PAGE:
If you are a person like me who expose based on in-camera exposure meter reading and in-camera histogram than this article is for you. Time to rethink the way we were interpreting in-camera tools. Thanks to Bob DiNatale for his insightful article in The Luminous Landscape. The Exposure To The Right(ETTR) concept was first brought to us by Michael Reichmann in 2003. Even earlier, the correct exposure was meant to be a bell curve on the Histogram.!
The reason to expose towards right is, the in-camera light meter designed to expose for the mid tones, whereas maximum datas are lying on the rightmost area of the histogram. Have a look at the below diagrams for a better understanding. In general, we might think that camera records the light as it looks in the top portion of the image a. But in reality, the camera records as depicted in the bottom portion of the image a.
Image – a. The top portion of the image is equally divided stop levels as one may think and bottom portion is how the actual data lies on the histogram.(the image depicts the tonal distribution for a 12 bit RAW image)
Image – b. The gray colour highlighted cells are total tonal levels, the respective file can hold. Look at the percentage columns to see the amount of data been hold by the respective stops (the 1st stop is starts from the right most side on the histogram). With relevant to the post, this table is supposed to be the final output from the computer not from the camera. Everything else in the table means the last stops, possibly the 6th & 7th stops together.
Here is the link for the above google spreadsheet with commenting privilege, where one can check the calculations behind the tonal levels and if you wish to share some, do comment there. In few model of Nikon cameras, the user can select whether they want their data to be recorded in 12 bits or 14 bits. Many prosumer and even some professional cameras claim that they record data in 14 bits but they actually deliver 12 bit files only. I wonder if any full frame camera is recording data in 16 bits, but needless to say many medium format cameras do deliver 16 bit images.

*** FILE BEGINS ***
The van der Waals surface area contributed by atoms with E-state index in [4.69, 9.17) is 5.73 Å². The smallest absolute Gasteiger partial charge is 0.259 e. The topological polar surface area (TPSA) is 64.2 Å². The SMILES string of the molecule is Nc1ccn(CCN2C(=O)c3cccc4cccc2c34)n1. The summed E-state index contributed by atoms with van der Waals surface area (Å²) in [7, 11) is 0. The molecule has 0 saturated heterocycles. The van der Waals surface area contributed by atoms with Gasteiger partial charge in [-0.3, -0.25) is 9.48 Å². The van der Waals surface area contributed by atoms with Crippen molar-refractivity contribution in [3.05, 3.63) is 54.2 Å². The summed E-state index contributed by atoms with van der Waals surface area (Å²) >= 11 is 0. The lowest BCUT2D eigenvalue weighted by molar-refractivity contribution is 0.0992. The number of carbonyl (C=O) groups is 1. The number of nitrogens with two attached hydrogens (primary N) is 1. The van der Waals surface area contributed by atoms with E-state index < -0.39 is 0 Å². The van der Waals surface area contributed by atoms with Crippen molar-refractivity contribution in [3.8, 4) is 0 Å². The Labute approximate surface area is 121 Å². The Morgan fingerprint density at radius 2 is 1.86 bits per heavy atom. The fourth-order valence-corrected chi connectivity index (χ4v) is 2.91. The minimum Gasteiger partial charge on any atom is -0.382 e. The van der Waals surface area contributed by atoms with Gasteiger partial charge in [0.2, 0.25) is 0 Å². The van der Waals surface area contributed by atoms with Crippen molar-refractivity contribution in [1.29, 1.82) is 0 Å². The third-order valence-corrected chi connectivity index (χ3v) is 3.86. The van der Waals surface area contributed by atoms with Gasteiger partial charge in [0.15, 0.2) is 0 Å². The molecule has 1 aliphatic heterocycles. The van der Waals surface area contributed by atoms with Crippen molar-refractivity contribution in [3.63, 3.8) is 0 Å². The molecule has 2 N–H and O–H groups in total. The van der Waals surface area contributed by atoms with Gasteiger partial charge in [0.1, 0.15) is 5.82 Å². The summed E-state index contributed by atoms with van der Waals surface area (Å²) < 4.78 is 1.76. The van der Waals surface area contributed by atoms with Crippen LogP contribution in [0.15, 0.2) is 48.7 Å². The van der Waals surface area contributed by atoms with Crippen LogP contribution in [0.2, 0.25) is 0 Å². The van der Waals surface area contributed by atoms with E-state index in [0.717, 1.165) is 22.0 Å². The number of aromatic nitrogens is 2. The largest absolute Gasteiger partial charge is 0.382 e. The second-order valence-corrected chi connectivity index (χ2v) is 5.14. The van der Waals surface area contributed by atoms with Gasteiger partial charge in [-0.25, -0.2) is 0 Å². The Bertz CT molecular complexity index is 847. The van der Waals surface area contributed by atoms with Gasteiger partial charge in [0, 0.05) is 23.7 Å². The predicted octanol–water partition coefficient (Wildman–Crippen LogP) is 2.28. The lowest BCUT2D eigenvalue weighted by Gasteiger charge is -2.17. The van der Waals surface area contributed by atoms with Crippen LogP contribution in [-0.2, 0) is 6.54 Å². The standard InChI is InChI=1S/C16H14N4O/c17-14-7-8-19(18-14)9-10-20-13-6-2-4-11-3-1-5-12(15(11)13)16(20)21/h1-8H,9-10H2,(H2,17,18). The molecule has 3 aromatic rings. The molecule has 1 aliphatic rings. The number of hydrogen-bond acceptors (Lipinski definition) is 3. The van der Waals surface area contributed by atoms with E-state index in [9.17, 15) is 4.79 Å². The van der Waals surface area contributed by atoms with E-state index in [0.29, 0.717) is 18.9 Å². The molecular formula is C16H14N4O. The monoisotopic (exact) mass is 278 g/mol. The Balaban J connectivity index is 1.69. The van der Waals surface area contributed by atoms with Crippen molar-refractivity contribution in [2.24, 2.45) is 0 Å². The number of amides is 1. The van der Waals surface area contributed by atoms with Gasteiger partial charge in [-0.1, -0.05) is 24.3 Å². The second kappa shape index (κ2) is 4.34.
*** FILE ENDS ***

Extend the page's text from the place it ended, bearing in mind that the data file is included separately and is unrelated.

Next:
Coming back to the objective of the article, Bob meant to say the metering should be done for the brightest area in the scene plus one stop, since the camera meter’s perfect exposure is one stop underexposed than the raw processing softwares.
“An important thing to understand about highlight warnings is that they occur in two places: 1) on the back of your camera – the “Blinkies” and 2) in your software – highlight “Clipping”.
These 2 warnings ARE NOT the same. Although the camera’s High-Alert “blinkies” provide some information, you can only use them as an indication of optimum exposure. The “Blinkies” on the back of your camera occur about 1 stop before the highlight warning in your software – highlight “Clipping”!”
“If the brightest part of your scene has a 90% brightness in your software… Your scene is underexposed by two stops! Yes, 90% software brightness equals 2-stops under the “Optimum” exposure. If your brightest software value is around 97%, then you have still underexposed your scene by one stop and therefore lost 50% of the available scene data!”
My latest understandings about the digital exposure are below
- If you underexpose knowingly or unknowingly even by one stop, you simply lose a staggering amount of 50% of the scene data. You may able to work on it later but you will be bringing in noise and loss of detail as if you have increased ISO while shooting. If you underexpose one stop according to the camera meter than you lose more than 2 stops which is 75% of the scene data.!
- Your camera’s light meter is one stop less than your raw processing software. Which means what is perfect exposure for the camera is -1 EV for the raw process software.
- If some portion of your photograph is not blinked on the camera’s LCD, you have already lost one stop at least, that is 50% of the data.!
- The optimum exposure is not the one which camera delivers, it is your final output from the computer.
- As earlier you can use any metering while shooting, but you have to understand how the respective metering gives the output and apply necessary compensations while shooting to get the most data out of the scene.
- The blinkie portions shown by the camera has details needs to be recovered by the raw converting softwares.
If you feel there are too much of maths involved here, yes there are, but I thought of learning it. I did had problem with maths when I was studying. It was a nightmare for me when it comes to Maths, I scored as college first in the subject called technical drawing but when it comes to Maths, I was the person who got marks in single digit out of 100!(Laughs…) But here in histogram and exposure, I could easily learn the maths behind it. So you too can learn it easily.
After reading all the refereed articles and if you find something unnatural or doubtful do let me know in comments. Will be happy to dig in further.
Cheers and Happy Photographing.